• Article
  • November 8, 2017

Caring for Children with Medical Complexity with Help from Parents, Peer Institutions

Editor's note: A team from Children's National Health System presented elements of their work on the CARE Award at the 2017 Annual Leadership Conference. Here's a recap of some of that work we published this year. 

This is the seventh installment in a series on the CARE Award: "Coordinating All Resources Effectively." CARE is the basis of a national hallmark study aimed at improving quality outcomes and reducing costs of care for children with complex medical conditions enrolled in Medicaid. Children's Hospital Association partners with 10 of the nation's leading children's hospitals on the CARE program, which encompasses more than 8,000 patients, as well as their caregivers and health care payers.

Here, we check in with one of CARE's participating institutions, Children's National System in Washington, D.C.

As vice president for the Goldberg Center for Community Pediatric Health—where Children's National Health System provides primary care services for many of the most disadvantaged children in the nation's capital—Mark Weissman, M.D., has seen the CARE Award transform the day-to-day landscape of the hospital's Complex Care Program.

"The CARE Award helped us focus beyond just check-listing the care coordination tasks—it helps us focus on the goals and wishes of our patients' families," says Weissman. "It has changed the way we do business."

An evolving program

The team at Children's National made strides around the CARE Award based on the solid foundation of its Complex Care Program. This unit was established in 2002 as a consultative program with a single full-time pediatrician and a limited staff. To address the growing needs of the Complex Care Program, Children's National integrated it into its largest hospital-based primary care practice in 2011. There, it became the medical home for children with complex medical conditions throughout the Washington, D.C. area, sharing the practice's large staff of faculty providers, resources and expertise.

Today, the Complex Care Program is an established service line and medical home to more than 2,000 medically complex patients, including nearly 700 CARE Award participants. The focus is on complete, coordinated care across each patient's care continuum. This evolving service line includes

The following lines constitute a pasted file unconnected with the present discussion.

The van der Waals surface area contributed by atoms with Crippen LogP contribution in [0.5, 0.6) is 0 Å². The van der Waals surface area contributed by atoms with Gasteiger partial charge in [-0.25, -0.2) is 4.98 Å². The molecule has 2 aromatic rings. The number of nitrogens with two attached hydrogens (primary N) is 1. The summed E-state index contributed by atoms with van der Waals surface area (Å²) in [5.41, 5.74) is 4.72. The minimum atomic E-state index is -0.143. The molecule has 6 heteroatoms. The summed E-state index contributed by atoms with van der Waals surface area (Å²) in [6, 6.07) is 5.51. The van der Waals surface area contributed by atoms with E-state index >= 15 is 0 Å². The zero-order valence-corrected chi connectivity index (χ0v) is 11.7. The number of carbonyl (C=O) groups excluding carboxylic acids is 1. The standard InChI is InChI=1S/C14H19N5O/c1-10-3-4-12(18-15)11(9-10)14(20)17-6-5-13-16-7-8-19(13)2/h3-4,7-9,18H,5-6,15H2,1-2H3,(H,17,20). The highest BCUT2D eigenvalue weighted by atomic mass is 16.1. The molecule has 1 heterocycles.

• HELP: a hospitalist consultative service that bridges a patient's inpatient and outpatient care
  • POCC: pre-operative care clinic and care team prepares patient families for procedures and surgeries by outlining admissions and post-operative care plans to eliminate surprises
  • PANDA: Children's National's comprehensive palliative care program

Parents helping parents

One of Children's National's success stories is its Parent Navigator Program. "We love this program, and we love our parent navigators," says Weissman. "They are really part of the fabric of our team."

Established in 2009, the Parent Navigator Program employs the knowledge and experience of parents with special needs children to aid patient families who may be new to the process. Their services range from assistance in locating resources, to educational and informational guidance and emotional support. Children's National currently has eight parent navigators on staff and has integrated them into their primary- and complex-care sites. Additionally, the parent navigators are represented at all management and redesign meetings—giving patient families "an active voice at the table," according to Weissman.

Moving forward

Weissman acknowledges there's still plenty of work to do to align the vision of family-centered care with systems that historically have been hospital-centric. Two key challenges include:

  • Bridging the "significant" gaps in the clinical, case management and financial data system
  • Identifying and addressing social determinants of health

But Weissman says participation in the CARE Award has helped Children's National get closer to those goals. "Partnering with nine other hospitals, we've been able to identify some best practices elsewhere, as well as identify some of our own local challenges," Weissman says.

About CARE

In partnership with 10 of the nation's leading children's hospitals, the Children's Hospital Association received a three-year, $23 million Health Care Innovation Award from the Center for Medicare and Medicaid Innovation. Of the roughly 3 million children with medical complexities nationwide, two-thirds are covered by Medicaid. These 2 million children represent nearly 40 percent of costs. They are clinically fragile and have intense medical and care coordination needs that are not always met by existing care delivery and payment models.

Read other CARE hospital case studies.

Send questions or comments to magazine@childrenshospitals.org.

This publication was made possible by Grant Number 1C1CMS331335 from the Department of Health and Human Services, Centers for Medicare & Medicaid Services. The contents of this publication are solely the responsibility of the authors and do not necessarily represent the official views of the U.S. Department of Health and Human Services or any of its agencies. Pub: 3217, Approved 9/29/2017